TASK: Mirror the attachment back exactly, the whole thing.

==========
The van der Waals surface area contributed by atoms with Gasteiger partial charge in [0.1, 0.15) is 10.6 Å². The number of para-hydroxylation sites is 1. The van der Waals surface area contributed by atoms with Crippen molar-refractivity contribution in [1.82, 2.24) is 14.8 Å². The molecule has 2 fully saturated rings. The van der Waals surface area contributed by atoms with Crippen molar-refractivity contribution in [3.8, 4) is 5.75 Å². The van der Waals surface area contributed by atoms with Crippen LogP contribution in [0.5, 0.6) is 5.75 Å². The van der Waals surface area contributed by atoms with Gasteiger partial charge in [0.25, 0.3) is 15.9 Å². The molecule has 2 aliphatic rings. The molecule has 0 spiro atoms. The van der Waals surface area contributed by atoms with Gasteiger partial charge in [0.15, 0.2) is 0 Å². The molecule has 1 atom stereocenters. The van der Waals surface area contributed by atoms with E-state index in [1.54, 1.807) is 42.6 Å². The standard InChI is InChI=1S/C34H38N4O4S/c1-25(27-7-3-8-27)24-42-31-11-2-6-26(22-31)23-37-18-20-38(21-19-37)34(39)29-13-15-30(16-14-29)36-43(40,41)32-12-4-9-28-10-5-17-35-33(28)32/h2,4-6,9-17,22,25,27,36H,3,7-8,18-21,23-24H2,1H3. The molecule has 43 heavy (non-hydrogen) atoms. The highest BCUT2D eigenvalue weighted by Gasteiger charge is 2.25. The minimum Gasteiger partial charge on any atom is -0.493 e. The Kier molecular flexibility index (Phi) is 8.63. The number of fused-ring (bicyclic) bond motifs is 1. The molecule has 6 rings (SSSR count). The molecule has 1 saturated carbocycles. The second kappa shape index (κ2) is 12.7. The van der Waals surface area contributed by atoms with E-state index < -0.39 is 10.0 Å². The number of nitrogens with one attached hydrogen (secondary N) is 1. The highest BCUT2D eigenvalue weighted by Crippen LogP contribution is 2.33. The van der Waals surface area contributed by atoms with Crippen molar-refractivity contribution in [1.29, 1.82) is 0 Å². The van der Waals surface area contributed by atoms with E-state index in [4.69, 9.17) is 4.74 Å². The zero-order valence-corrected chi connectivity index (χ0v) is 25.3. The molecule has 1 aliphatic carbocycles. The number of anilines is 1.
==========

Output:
The van der Waals surface area contributed by atoms with Gasteiger partial charge in [0.1, 0.15) is 10.6 Å². The number of para-hydroxylation sites is 1. The van der Waals surface area contributed by atoms with Crippen molar-refractivity contribution in [1.82, 2.24) is 14.8 Å². The molecule has 2 fully saturated rings. The van der Waals surface area contributed by atoms with Crippen molar-refractivity contribution in [3.8, 4) is 5.75 Å². The van der Waals surface area contributed by atoms with Crippen LogP contribution in [0.5, 0.6) is 5.75 Å². The van der Waals surface area contributed by atoms with Gasteiger partial charge in [0.25, 0.3) is 15.9 Å². The molecule has 2 aliphatic rings. The molecule has 0 spiro atoms. The van der Waals surface area contributed by atoms with Gasteiger partial charge in [0.15, 0.2) is 0 Å². The molecule has 1 atom stereocenters. The van der Waals surface area contributed by atoms with E-state index in [1.54, 1.807) is 42.6 Å². The standard InChI is InChI=1S/C34H38N4O4S/c1-25(27-7-3-8-27)24-42-31-11-2-6-26(22-31)23-37-18-20-38(21-19-37)34(39)29-13-15-30(16-14-29)36-43(40,41)32-12-4-9-28-10-5-17-35-33(28)32/h2,4-6,9-17,22,25,27,36H,3,7-8,18-21,23-24H2,1H3. The molecule has 43 heavy (non-hydrogen) atoms. The highest BCUT2D eigenvalue weighted by Gasteiger charge is 2.25. The minimum Gasteiger partial charge on any atom is -0.493 e. The Kier molecular flexibility index (Phi) is 8.63. The number of fused-ring (bicyclic) bond motifs is 1. The molecule has 6 rings (SSSR count). The molecule has 1 saturated carbocycles. The second kappa shape index (κ2) is 12.7. The van der Waals surface area contributed by atoms with E-state index < -0.39 is 10.0 Å². The number of nitrogens with one attached hydrogen (secondary N) is 1. The highest BCUT2D eigenvalue weighted by Crippen LogP contribution is 2.33. The van der Waals surface area contributed by atoms with Crippen molar-refractivity contribution in [1.29, 1.82) is 0 Å². The van der Waals surface area contributed by atoms with E-state index in [4.69, 9.17) is 4.74 Å². The zero-order valence-corrected chi connectivity index (χ0v) is 25.3. The molecule has 1 aliphatic carbocycles. The number of anilines is 1.